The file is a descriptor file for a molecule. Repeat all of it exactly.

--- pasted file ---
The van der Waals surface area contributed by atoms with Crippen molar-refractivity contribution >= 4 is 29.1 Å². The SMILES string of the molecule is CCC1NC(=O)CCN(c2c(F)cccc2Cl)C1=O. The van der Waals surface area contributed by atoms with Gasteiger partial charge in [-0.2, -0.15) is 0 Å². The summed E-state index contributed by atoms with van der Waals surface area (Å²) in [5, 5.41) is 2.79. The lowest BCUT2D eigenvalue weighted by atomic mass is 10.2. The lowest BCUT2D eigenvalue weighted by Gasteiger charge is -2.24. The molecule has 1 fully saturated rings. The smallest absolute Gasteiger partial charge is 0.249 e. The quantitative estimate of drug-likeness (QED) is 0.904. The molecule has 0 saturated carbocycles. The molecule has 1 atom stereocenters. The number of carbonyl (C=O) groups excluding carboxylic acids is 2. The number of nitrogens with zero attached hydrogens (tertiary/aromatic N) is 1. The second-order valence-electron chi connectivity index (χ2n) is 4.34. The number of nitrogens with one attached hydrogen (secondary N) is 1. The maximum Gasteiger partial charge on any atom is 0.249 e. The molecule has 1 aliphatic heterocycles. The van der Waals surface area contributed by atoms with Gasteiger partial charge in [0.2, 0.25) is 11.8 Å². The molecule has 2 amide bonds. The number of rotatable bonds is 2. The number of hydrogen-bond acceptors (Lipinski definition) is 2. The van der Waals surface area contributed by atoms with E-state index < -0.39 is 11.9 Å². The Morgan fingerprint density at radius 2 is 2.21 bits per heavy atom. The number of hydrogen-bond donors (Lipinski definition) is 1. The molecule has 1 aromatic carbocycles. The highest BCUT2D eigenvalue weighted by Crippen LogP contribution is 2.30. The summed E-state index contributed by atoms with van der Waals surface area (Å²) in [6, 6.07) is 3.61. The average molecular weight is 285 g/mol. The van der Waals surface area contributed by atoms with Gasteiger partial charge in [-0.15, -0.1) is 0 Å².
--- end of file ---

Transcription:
The van der Waals surface area contributed by atoms with Crippen molar-refractivity contribution >= 4 is 29.1 Å². The SMILES string of the molecule is CCC1NC(=O)CCN(c2c(F)cccc2Cl)C1=O. The van der Waals surface area contributed by atoms with Gasteiger partial charge in [-0.2, -0.15) is 0 Å². The summed E-state index contributed by atoms with van der Waals surface area (Å²) in [5, 5.41) is 2.79. The lowest BCUT2D eigenvalue weighted by atomic mass is 10.2. The lowest BCUT2D eigenvalue weighted by Gasteiger charge is -2.24. The molecule has 1 fully saturated rings. The smallest absolute Gasteiger partial charge is 0.249 e. The quantitative estimate of drug-likeness (QED) is 0.904. The molecule has 0 saturated carbocycles. The molecule has 1 atom stereocenters. The number of carbonyl (C=O) groups excluding carboxylic acids is 2. The number of nitrogens with zero attached hydrogens (tertiary/aromatic N) is 1. The second-order valence-electron chi connectivity index (χ2n) is 4.34. The number of nitrogens with one attached hydrogen (secondary N) is 1. The maximum Gasteiger partial charge on any atom is 0.249 e. The molecule has 1 aliphatic heterocycles. The van der Waals surface area contributed by atoms with Gasteiger partial charge in [0.2, 0.25) is 11.8 Å². The molecule has 2 amide bonds. The number of rotatable bonds is 2. The number of hydrogen-bond acceptors (Lipinski definition) is 2. The van der Waals surface area contributed by atoms with E-state index < -0.39 is 11.9 Å². The Morgan fingerprint density at radius 2 is 2.21 bits per heavy atom. The number of hydrogen-bond donors (Lipinski definition) is 1. The molecule has 1 aromatic carbocycles. The highest BCUT2D eigenvalue weighted by Crippen LogP contribution is 2.30. The summed E-state index contributed by atoms with van der Waals surface area (Å²) in [6, 6.07) is 3.61. The average molecular weight is 285 g/mol. The van der Waals surface area contributed by atoms with Gasteiger partial charge in [-0.15, -0.1) is 0 Å².